Art and Arnold

Translator’s dilemmas: Ana Esteve Llorens’s Calle Mérida at Big Medium


Once again, Big Medium proves to be developing a slight redundancy in its exhibition catalogue. Another Neo-Minimalist exhibition opened this past week with Ana Esteve Llorens’s Calle Mérida. Instead of examining each piece in the show, I’m choosing to focus exclusively on the five light filters. They appear to be the primary works in the exhibition as they take up the majority of the gallery and specifically utilize that space in the process.

These are a re-reading of Minimalist concerns—including phenomenology, body-as-site, and site-specificity—through the lens of event re-creation. The event is light, or a specific type/hue of light found in Mexico City where Llorens lived for some time. Her intention is to manufacture that same light in the gallery. In order to accomplish this, she first took light measurements in Mexico City at certain times of day. These times constitute the titles of the various filers. Then, she took a second set of measurements in Big Medium and figured out what type of light filters were required in order to replicate the light of Mexico City in the gallery space. Finally, she produced five circular filters to translate the light of the gallery into her designs.

But, there is more at work here than just Neo-Minimalism. Minimalists are often clear in the their intentions to negate their own presence in their work. Artists such as Donald Judd and Richard Sierra manufactured their objects in factories so as to eliminate their hands from their pieces’ construction—other than the planning. However, beyond the bibliographic inspiration for these light filters, Llorens’s hand also appears in the construction of the lenses themselves as notable in the air bubbles that appear between the color gels and their plexiglass supports. These objects are not machine made, and this touch of humanity gives the show a personality that would otherwise be lost to overly clean objects in an overly clean white cube.

However, here is the problem.

The purpose of these works is the reconstruction of light and atmosphere. They want to bring the light of Mexico City into Austin and give us pockets of it to see, contemplate, and experience. But, what I saw and was guilty of myself, was an over interest in the filters themselves. People pointed at them, took pictures of them, and discussed them. In fact, it was only after I spoke with Llorens that I took the time to pay attention to the subtle hues falling across the walls. They are spectacular if they can get out from underneath the shadows of their filters.

This is the translator’s dilemma. In general, any translator’s task is to be an apparatus that remains invisible while doing its job. But, through the very act of accomplishing the job it is charged with, it reveals itself. I’m not sure how Llorens could have circumvented this problem either. Going into art galleries, we are trained to look at art objects and not what those objects cause. This is the same cultural conditioning that continually problematizes the realm of relational aesthetics. We are told that art is a static, stoic, and permanent item that can be handled, bought, sold, re-installed, and appreciated in a variety of spaces.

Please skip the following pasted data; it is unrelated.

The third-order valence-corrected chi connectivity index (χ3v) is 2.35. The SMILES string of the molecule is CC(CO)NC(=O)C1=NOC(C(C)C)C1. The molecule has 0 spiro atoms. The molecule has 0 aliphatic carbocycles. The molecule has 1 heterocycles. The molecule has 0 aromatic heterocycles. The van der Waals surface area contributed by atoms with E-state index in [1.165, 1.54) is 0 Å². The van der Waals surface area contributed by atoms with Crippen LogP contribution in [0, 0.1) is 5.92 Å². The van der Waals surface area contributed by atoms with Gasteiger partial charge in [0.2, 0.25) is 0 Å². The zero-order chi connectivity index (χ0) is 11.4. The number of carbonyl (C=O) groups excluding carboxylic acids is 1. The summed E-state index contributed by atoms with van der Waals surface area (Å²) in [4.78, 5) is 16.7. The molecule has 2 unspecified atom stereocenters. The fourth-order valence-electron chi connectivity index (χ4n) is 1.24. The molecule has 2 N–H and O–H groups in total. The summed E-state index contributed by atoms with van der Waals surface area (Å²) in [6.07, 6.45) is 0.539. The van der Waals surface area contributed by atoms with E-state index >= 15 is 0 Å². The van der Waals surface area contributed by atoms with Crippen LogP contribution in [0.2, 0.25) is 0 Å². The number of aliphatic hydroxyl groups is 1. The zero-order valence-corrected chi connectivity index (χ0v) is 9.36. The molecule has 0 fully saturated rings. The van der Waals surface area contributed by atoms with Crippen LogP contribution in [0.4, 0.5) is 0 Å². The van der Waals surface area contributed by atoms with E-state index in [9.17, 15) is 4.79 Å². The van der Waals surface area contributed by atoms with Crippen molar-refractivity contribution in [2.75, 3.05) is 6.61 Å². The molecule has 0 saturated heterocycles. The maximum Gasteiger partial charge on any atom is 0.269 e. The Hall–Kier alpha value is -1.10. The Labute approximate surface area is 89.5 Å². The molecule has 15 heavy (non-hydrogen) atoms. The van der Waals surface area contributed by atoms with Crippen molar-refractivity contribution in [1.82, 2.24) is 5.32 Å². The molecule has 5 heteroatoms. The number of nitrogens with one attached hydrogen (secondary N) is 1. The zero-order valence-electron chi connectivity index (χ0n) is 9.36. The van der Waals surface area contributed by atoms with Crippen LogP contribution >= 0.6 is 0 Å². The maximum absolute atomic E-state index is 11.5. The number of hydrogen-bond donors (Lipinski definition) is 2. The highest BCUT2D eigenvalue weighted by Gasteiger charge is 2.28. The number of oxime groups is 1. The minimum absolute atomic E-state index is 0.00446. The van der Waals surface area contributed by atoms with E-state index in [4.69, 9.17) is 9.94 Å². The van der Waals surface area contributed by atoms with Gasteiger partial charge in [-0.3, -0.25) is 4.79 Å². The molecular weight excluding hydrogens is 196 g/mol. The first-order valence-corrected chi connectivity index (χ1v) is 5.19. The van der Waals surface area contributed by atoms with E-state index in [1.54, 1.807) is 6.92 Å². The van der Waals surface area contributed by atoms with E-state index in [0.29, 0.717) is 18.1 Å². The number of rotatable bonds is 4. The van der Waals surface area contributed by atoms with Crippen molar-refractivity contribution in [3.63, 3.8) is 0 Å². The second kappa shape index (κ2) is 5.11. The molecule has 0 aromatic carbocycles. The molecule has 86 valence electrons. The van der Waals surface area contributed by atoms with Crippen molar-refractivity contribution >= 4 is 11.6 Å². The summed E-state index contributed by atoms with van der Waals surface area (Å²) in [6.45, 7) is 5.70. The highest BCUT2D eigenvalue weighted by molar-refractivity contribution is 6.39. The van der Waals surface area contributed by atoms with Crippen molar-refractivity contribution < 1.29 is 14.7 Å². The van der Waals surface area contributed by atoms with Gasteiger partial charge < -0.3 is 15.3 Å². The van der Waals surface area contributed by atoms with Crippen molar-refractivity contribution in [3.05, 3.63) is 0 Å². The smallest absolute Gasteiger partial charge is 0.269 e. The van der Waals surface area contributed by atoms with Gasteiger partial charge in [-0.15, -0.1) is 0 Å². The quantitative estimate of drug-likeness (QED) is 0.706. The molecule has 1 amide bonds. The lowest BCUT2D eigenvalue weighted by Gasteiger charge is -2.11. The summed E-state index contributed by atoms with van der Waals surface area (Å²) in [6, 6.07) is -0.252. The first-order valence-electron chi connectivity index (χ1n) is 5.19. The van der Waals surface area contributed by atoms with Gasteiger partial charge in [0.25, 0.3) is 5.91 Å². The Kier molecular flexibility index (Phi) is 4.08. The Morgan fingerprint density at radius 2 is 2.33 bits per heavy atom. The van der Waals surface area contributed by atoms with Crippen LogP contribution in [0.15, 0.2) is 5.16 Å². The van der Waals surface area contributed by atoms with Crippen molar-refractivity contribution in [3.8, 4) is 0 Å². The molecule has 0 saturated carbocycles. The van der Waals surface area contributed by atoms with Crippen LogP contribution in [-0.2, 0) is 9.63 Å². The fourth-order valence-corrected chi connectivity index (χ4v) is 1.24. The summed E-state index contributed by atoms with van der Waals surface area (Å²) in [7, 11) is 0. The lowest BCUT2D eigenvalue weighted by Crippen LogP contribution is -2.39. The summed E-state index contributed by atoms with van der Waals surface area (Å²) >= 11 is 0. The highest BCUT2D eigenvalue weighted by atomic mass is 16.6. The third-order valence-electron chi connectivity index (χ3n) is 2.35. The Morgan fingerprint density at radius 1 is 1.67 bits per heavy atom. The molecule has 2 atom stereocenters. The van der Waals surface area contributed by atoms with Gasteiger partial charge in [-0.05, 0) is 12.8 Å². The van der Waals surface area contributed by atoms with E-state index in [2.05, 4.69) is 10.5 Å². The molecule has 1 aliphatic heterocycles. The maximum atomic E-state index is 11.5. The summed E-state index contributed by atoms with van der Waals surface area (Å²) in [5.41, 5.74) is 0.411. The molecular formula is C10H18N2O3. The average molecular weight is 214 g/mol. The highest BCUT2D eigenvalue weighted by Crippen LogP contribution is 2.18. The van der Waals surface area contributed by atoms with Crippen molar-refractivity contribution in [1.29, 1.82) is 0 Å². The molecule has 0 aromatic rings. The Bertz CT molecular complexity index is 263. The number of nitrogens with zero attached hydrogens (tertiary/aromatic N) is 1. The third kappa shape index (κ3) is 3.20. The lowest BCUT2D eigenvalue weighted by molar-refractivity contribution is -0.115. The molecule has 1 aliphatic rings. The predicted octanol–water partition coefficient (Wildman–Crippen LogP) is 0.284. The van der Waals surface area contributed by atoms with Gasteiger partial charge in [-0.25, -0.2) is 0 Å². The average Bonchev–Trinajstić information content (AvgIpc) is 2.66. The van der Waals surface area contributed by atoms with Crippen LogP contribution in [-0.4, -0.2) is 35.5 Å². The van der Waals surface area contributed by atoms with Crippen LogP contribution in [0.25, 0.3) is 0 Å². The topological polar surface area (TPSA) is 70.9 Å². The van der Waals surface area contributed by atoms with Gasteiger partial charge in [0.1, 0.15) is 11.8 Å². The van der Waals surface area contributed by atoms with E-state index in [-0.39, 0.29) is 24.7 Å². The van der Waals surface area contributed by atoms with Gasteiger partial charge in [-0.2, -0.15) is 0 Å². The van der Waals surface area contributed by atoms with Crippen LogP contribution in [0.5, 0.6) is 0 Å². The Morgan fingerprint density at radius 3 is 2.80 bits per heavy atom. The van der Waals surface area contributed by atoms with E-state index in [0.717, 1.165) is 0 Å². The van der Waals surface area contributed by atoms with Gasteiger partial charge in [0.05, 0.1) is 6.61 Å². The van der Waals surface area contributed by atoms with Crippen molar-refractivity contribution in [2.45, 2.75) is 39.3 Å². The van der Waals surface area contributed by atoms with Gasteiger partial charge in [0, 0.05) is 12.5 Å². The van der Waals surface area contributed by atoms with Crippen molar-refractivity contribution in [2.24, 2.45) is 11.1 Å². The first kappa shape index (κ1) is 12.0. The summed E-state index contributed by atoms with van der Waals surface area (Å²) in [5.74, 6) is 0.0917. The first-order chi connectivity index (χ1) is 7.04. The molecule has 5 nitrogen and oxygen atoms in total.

But if I were to purchase one of the filters, its job as a translator would cease the moment I hung it in my house because the light it altered would be different from the light it was initially calibrated to change. And thus, the work would fall back into being an object. The focus turns back to what it is made of and not what it produces.

I’m not sure if there is a solution to this problem. I’m not sure if the curation failed the work here or not. Or, perhaps the idea was too elusive and poetic to be produced in a controlled manner. Or, maybe the intention of the show was to reveal our dependency on objects to fabricate what is already around us but what we often miss. I’m not sold on that idea actually. The mediated life experience is not what this show is after, nor is it about the relevance of the mundane. Calle Mérida is about the making of an attempt at those spectacular quite moments of fleeting temporality that open ourselves up the world around us. If this show opens us up to anything, it is to remind us of our constant need to see the world as objects willed by our objectification of everything.

In thinking about all this, I was reminded of Wisconsin. There is a very specific kind of light that falls across that state in the fall and spring. It’s a glassy, crisp light that pulls everything into a very clear focus. It’s not so bright that you have to squint your eyes, nor is it so dull that everything gets washed into burned out mid-tones. And, it doesn’t stick around for long. It’s only present for maybe an hour or so in the morning and then again in the afternoon. I used to sit in a student lounge when I was in college up there and watch it slide away into the rising noon sun or advancing twilight. I have a good friend who understands this light and does a good job capturing it in her photographs. However, the sad failure her and I cannot escape is that while we can show and tell you about this light, we can’t give it to you. Unless you go there and experience it yourself, you are stuck with our translations. We can’t get out of the way. Sorry for our shadows.

Posted 1st June 2015 by Arnold, H.C.

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This entry was posted on February 16, 2016 by .
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